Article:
prevalent, the electricity
transmission and distribution
systems must be
transformed and managed
more actively (why: see
next slide).
Renewable heat is still
expensive and hard to
Some green energy installations
take up large pieces of land that
can be used to grow crops.


Distributed generation
Traditional energy generation is mostly done in centralized
facilities from where energy must travel a lot to reach the
end consumer:
large plant
This is done to achieve economies of scale, or to bring energy generation
closer to the resource (e.g. mines) and away from populated areas (for
health reasons). However, some of the energy, especially heat, is lost
during the transportation.
By contrast, renewables are often associated with distributed
generation (also called dispersed generation or
decentralized energy). This is producing energy in many small
facilities and transporting it over short distances. Roof solar
panels and wind turbines are examples of distributed energy
resources (DERs).
In order for renewable energy to become massively used, energy
systems must be adjusted to reflect the shift from centralized to
dispersed generation.


What energy qualifies as renewable
Some scientists and politicians argue that nuclear
energy is renewable since the resources from which it
is derived (such as uranium) would not be exhausted
in millions of years.
These claims, however, have
not been proven;
furthermore, nuclear energy
has an extremely dangerous
byproduct: nuclear waste.
For this reason, governments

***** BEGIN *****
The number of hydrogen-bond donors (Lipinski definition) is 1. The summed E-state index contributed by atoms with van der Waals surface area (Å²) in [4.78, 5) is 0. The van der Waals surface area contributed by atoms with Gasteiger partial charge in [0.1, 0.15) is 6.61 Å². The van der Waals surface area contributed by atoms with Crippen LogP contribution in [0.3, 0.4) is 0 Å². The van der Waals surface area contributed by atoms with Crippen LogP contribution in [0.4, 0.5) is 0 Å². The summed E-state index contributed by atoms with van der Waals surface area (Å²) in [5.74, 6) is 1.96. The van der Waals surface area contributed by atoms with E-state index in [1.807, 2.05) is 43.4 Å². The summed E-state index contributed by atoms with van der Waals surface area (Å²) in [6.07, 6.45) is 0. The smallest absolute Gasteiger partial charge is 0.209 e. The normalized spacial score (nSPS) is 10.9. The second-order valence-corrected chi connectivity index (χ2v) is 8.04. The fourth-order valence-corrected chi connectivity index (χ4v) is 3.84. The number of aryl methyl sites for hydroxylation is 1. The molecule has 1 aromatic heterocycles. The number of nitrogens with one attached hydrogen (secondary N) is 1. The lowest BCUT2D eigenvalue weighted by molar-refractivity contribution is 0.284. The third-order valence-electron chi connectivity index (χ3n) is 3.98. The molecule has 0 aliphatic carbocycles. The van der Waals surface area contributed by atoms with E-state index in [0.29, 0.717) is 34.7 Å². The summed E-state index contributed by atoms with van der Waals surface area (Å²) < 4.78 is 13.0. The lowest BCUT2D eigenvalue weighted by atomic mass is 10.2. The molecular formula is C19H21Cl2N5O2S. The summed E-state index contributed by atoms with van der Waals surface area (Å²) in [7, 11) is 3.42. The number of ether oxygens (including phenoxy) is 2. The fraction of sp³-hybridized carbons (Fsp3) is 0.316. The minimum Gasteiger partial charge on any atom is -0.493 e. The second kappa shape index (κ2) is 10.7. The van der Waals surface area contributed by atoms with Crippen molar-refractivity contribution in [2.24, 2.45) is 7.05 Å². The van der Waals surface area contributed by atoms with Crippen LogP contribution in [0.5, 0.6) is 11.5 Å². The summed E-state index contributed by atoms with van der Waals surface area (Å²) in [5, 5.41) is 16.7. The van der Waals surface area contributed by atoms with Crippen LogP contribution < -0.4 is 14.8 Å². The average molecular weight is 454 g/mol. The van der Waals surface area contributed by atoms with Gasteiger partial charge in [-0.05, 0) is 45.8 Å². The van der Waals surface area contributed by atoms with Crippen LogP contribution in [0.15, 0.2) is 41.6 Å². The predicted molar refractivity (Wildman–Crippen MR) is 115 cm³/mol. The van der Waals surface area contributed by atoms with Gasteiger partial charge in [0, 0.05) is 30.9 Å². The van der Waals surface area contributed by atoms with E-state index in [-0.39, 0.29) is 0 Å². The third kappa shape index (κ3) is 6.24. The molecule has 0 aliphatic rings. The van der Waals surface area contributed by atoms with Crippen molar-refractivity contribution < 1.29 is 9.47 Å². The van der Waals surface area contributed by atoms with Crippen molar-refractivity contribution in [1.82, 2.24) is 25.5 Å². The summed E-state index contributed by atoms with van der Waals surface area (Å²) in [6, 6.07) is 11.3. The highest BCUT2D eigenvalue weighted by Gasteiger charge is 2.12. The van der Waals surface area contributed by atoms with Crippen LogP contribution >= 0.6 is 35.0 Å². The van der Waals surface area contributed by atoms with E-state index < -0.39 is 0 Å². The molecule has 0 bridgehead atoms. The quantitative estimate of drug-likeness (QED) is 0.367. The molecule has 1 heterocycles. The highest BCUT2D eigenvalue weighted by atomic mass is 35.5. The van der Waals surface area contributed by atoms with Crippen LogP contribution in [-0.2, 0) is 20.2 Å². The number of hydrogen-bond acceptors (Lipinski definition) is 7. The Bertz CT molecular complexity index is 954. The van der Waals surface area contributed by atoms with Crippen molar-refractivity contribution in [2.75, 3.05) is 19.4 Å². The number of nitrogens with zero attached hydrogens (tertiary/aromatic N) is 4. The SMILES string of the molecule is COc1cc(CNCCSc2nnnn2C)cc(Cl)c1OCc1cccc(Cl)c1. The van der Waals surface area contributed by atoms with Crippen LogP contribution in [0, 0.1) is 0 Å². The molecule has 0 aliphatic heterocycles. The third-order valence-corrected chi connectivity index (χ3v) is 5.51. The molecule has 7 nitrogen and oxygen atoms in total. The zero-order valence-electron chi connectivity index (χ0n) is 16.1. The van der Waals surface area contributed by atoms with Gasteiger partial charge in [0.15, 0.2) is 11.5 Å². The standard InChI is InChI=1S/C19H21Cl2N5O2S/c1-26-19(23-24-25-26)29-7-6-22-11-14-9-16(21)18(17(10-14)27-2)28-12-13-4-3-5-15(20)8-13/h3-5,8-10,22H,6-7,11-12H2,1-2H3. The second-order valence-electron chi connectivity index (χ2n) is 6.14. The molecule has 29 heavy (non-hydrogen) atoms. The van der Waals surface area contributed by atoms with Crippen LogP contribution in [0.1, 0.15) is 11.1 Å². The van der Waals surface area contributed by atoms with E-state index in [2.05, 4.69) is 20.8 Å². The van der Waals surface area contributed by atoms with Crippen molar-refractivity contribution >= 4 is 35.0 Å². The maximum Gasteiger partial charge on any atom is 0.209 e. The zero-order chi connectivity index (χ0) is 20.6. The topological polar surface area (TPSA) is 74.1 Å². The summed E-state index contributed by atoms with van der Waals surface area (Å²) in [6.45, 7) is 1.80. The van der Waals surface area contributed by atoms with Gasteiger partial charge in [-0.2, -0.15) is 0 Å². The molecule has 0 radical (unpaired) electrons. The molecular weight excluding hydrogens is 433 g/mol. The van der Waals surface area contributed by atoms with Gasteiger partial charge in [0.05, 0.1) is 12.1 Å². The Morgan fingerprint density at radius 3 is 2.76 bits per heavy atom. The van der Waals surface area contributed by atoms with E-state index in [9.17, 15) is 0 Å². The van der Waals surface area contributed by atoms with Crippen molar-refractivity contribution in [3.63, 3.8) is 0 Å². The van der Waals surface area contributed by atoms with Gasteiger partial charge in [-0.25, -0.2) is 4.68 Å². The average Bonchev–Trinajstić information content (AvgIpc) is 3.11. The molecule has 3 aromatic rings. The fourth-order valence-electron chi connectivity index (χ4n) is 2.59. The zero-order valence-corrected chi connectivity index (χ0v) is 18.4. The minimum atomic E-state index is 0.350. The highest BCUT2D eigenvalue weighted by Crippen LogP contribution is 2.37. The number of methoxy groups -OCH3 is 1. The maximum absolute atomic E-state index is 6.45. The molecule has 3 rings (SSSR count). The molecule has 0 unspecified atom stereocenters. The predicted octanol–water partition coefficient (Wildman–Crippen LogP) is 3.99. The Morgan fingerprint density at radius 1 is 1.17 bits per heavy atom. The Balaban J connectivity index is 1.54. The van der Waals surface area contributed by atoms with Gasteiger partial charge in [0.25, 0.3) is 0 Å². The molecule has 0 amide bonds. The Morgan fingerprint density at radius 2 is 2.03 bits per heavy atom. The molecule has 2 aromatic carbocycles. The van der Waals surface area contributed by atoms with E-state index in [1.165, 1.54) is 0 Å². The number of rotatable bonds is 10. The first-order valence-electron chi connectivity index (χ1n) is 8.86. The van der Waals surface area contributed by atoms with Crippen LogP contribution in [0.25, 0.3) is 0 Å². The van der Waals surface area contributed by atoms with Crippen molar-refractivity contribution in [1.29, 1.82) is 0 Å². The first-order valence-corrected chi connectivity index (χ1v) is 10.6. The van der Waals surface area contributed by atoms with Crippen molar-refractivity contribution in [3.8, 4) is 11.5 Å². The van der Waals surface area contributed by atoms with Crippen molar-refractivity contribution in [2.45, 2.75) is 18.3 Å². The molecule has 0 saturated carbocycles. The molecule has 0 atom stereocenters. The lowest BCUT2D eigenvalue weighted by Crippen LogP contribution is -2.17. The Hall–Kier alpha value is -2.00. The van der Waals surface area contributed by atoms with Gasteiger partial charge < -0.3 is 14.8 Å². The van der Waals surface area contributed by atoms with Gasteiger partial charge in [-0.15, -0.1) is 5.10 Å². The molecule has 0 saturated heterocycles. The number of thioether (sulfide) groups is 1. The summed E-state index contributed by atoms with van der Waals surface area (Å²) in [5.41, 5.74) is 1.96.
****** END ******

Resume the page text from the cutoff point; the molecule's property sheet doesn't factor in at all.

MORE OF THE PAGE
don’t recognize nuclear
energy as renewable and it is
not eligible for state
Fossil fuels could be regarded as biomass
since their have biological origin; however
they are neither sustainable nor green
•this is organic material that has undergone
millennium-long geological transformation;
•thus, the regeneration rates of fossil fuels
are extremely slower than the rate at which
they are consumed;
•fossil fuels emit CO2 when burnt.


Feed-in tariffs
Since renewables are still
innovative and in active development,
they are often not competitive with
traditional energy sources. Therefore,
green-minded governments provide
various incentives that encourage
investments in the sector and promote its
faster development. Among the most
common is the feed-in tariff. This is an
obligation imposed on utilities by the
government to buy a certain amount of
renewable electricity at prices higher than
the markets rates. The higher expenditure
for the utility is passed on to its
customers. The increase of prices that
customers have to bear is usually small,
but these small contributions are a
powerful and effective way to support
green energy.
Feed-in tariffs were
introduced as early as
1978 in the USA. Now,
they are implemented in
around 50 countries
around the world.
In Germany, for example,
feed-in tariffs are
regulated by the
renewables law
(Erneubare-EnergienGesetz). The programme
adds around EUR 1 to
each monthly residential
electricity bill, which
translates into billions of
euro of subsidies for the
clean energy sector each
year. The country aims at
generating 12.5% of its
electricity from renewable
sources by 2010. The
percentage should rise to
20 by 2020.


So, in a word…
A plethora of renewable energy is all around us, with even more ways
to make use of it.